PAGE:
August 23, 2013 at 12:11 am #95292
President Obama Speaks on College Affordability
As you make it through the day, don’t forget JJP at TWIB.
Drop those links. Engage in debate. Give us trivia and gossip too.
And always, have a peaceful day.August 23, 2013 at 12:12 am #95293
Good Morning, EveryoneAugust 23, 2013 at 12:13 am #95294August 23, 2013 at 8:49 am #95295
Suggestions for Videos
Rachel Maddow was in Elizabeth City, NC last night and did her entire show pretty much on the GOP Voter Suppression down there and why Elizabeth City is Ground Zero for the GOP Voter Suppression Efforts:
This video shows how the local Election Board closed the polling place on the college campus, made a precinct of 9000 people, and moved all of them to a facility with 35 parking spots. Maddow showed the dangerous road that the students would have to walk to in order to vote.
This one is a background piece of how North Carolina’s voter participation has changed.
The background of the student case at the center of the GOP Voter Suppression.
Explaining why the college town has been targeted.
How the DOJ is on the Voter Suppression…….and an interview with Congressman Butterfield, who used to be on the NC Supreme Court.August 23, 2013 at 8:51 am #95296
BET To Air 50th Anniversary March Coverage Live
Aug 22, 2013
By Tonya Pendleton, BlackAmericaWeb.com
To celebrate and commemorate the 50th anniversary of the March on Washington, BET will cover the events live from the anniversary March on the Washington Mall on Saturday to the “Let Freedom Ring” event on the actual anniversary date of the March next Wednesday, August 28th.
“50 – The March and the Movement” airs live on BET on Saturday, August 24 at 11 a.m. and covers the history of the March with some of its organizers and participants.
It’s very exciting,” Debra Lee, CEO of BET Networks told The Tom Joyner Morning Show. “BET will be there covering it live. 50 years is an amazing milestone and with all we have going on in our community – the George Zimmerman verdict, gun violence, all the issues that we still have to resolve it’s a great time for us to march.”
BET.com users will have the chance to ask questions from a distinguished panel of guest including Eleanor Holmes Norton, who attended the 1963 March as a volunteer, Representative John Lewis, who is the last of the March’s 10 speakers who is still alive, Bernice King and Andrew Young. A Twitter hashtag #MarchDC50 has already been established.August 23, 2013 at 8:52 am #95297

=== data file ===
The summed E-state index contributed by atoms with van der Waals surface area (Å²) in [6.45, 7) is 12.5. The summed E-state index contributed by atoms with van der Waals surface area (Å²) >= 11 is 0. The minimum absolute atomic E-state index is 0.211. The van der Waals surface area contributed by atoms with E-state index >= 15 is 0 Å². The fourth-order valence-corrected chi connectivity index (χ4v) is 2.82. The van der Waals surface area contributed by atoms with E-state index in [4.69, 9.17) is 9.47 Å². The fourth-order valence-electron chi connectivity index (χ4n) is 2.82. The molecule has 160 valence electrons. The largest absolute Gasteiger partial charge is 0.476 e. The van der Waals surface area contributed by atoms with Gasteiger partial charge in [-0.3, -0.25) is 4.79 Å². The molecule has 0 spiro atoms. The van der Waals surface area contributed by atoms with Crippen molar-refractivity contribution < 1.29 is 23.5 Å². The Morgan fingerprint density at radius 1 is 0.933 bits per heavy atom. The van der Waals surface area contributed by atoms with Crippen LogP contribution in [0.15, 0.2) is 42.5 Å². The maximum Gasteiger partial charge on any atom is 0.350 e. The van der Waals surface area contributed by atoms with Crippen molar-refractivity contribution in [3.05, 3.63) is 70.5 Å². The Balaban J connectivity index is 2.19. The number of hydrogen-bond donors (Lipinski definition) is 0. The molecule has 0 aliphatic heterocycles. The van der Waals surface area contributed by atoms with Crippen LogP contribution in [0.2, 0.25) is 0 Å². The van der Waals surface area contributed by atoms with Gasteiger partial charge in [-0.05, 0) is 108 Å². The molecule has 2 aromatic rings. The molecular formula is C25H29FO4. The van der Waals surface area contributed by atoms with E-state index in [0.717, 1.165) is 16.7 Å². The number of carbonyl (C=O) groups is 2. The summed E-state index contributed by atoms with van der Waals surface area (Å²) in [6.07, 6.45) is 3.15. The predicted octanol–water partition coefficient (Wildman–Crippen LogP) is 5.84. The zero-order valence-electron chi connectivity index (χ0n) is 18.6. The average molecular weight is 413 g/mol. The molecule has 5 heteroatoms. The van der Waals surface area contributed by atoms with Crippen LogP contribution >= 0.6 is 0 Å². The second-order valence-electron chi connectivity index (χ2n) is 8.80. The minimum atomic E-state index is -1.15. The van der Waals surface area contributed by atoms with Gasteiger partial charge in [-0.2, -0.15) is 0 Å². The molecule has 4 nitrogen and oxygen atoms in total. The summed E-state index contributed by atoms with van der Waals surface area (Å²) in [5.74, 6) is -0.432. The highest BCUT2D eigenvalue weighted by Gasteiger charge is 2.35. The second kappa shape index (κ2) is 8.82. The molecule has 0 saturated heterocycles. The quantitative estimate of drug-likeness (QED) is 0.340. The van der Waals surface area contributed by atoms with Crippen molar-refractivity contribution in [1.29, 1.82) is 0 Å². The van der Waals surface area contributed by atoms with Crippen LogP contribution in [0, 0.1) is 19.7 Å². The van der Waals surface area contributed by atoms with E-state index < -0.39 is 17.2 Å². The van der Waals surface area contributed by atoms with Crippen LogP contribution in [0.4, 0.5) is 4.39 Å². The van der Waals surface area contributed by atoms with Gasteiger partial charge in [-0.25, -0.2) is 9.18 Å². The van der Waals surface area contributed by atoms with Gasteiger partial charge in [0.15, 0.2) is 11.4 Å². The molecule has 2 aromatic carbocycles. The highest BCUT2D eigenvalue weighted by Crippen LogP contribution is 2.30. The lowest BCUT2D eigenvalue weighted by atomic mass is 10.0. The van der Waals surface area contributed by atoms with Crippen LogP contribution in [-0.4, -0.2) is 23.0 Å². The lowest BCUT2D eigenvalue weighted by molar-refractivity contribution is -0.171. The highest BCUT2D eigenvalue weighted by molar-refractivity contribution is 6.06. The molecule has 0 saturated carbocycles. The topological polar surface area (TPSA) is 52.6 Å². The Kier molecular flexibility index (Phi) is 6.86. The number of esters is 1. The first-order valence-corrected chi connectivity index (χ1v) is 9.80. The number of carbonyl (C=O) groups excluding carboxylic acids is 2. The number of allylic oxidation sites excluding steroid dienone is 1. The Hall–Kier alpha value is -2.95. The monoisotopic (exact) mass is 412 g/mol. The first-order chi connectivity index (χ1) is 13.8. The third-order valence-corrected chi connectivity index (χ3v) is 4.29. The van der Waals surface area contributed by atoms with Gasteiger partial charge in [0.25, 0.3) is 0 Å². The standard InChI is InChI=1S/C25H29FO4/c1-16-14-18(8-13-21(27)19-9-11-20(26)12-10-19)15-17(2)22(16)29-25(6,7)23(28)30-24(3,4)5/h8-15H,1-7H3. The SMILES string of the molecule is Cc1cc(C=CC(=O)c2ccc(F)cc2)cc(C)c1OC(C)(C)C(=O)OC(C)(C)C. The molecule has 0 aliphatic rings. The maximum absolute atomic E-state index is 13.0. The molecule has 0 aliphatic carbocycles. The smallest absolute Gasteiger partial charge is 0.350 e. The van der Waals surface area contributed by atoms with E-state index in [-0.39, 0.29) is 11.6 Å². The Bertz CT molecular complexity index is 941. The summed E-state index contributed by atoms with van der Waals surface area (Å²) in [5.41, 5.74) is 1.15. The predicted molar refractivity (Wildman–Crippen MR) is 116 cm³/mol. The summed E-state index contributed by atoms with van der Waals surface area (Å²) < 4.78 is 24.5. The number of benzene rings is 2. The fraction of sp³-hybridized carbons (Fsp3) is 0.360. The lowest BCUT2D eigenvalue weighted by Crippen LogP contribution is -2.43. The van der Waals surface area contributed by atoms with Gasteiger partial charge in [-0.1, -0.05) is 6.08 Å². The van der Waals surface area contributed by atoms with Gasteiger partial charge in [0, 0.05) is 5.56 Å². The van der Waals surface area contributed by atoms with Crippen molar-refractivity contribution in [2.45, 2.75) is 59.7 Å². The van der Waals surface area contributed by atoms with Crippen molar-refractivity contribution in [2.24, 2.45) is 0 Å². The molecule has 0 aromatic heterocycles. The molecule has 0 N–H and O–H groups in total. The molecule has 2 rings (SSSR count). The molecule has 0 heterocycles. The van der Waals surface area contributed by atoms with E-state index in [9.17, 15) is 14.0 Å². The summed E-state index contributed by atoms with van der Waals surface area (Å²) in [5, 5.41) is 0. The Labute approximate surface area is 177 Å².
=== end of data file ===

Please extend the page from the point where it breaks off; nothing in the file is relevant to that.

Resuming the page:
Rev. Al’s POLITICSNATION will be 2 hours tonight for the commemoration of the 50th Anniversary on the March on Washington.August 23, 2013 at 8:54 am #95298
Where is the white liberal outrage on stop-and-frisk?
by James Braxton Peterson | August 21, 2013 at 5:05 PM
Growing up as a teenager in Newark, N.J., the summers were often correlated with the dread of enhanced police presence in the city brought on by the infiltration of New Jersey State Troopers.
This practice of state police support in Newark continues to this day. Much like the entire nation, the citizens of Newark accept the appearance of enhanced security without much discussion about privacy and/or civil liberties especially significant given the state’s long history of racial profiling and the plethora of police stops casually justified as “driving while black.”
What we refer to now as “stop and frisk” has been tactical practice for urban police departments for nearly all of my life. That it has been formalized and institutionalized in the 21st century only serves to strengthen law enforcement’s reliance on it and faulty justifications for it.
Maybe if you’ve never been profiled; if you’ve never been stopped for no apparent reason, questioned about your destination, tousled and frisked, searched and put up against a wall or a car; maybe if you’re not painfully aware of how many of these kinds of encounters (between police and innocent citizens) have ended in the deaths of too many innocent victims to tally here; maybe if you have no connection to the utter humiliation of being publicly detained by police for no reason, then it might be difficult to comprehend the underpinnings of privilege in the recent discourses on the NSA, Manning, Snowden, and the unchecked access to our digital lives.
The left’s outrage directed at the Obama administration in the wake of Edward Snowden’s leaking of classified information has been palpable and well documented in both print and television media
Yet how can we have a discussion about civil liberties and security, privacy and safety without connecting it to the physical surveillance to which black and brown Americans have been historically subject? In short, why aren’t the champions of Snowden, Manning, and others saying anything at all about stop-and-frisk and Stand Your Ground laws/policies. They have been and remain silent on the historical and perpetual encroachment upon the civil liberties – the freedom to walk the streets without being detained or shot – of black and brown citizens of the United States.August 23, 2013 at 8:59 am #95299
Syria and Snowden’s Shared Protectorate: A Question of Conscience
Thursday, August 22, 2013 | Posted by Spandan C at 5:41 PM
What’s the “civil libertarian” response when one of the movement’s contemporary ‘heroes’ evades the reach of American law shares his protectorate with governments that use chemical weapons on their own people? Evidently, silence. With the Syrian government blocking UN investigators from finding the truth about their apparent chemical weapon use with assistance from Russia, the deafening silence from the self-appointed defenders of civil liberties like Glenn Greenwald and Laura Poitras should tell you all you need to know about their real intentions and priorities.
Why the silence? I suppose you don’t want to start something up with the power that is now protecting the holder of the classified information that you hope will catapult you to fame and fortune. After all, you wouldn’t want to force Russia to decide between protecting Edward Snowden and protecting the Syrian regime, would you?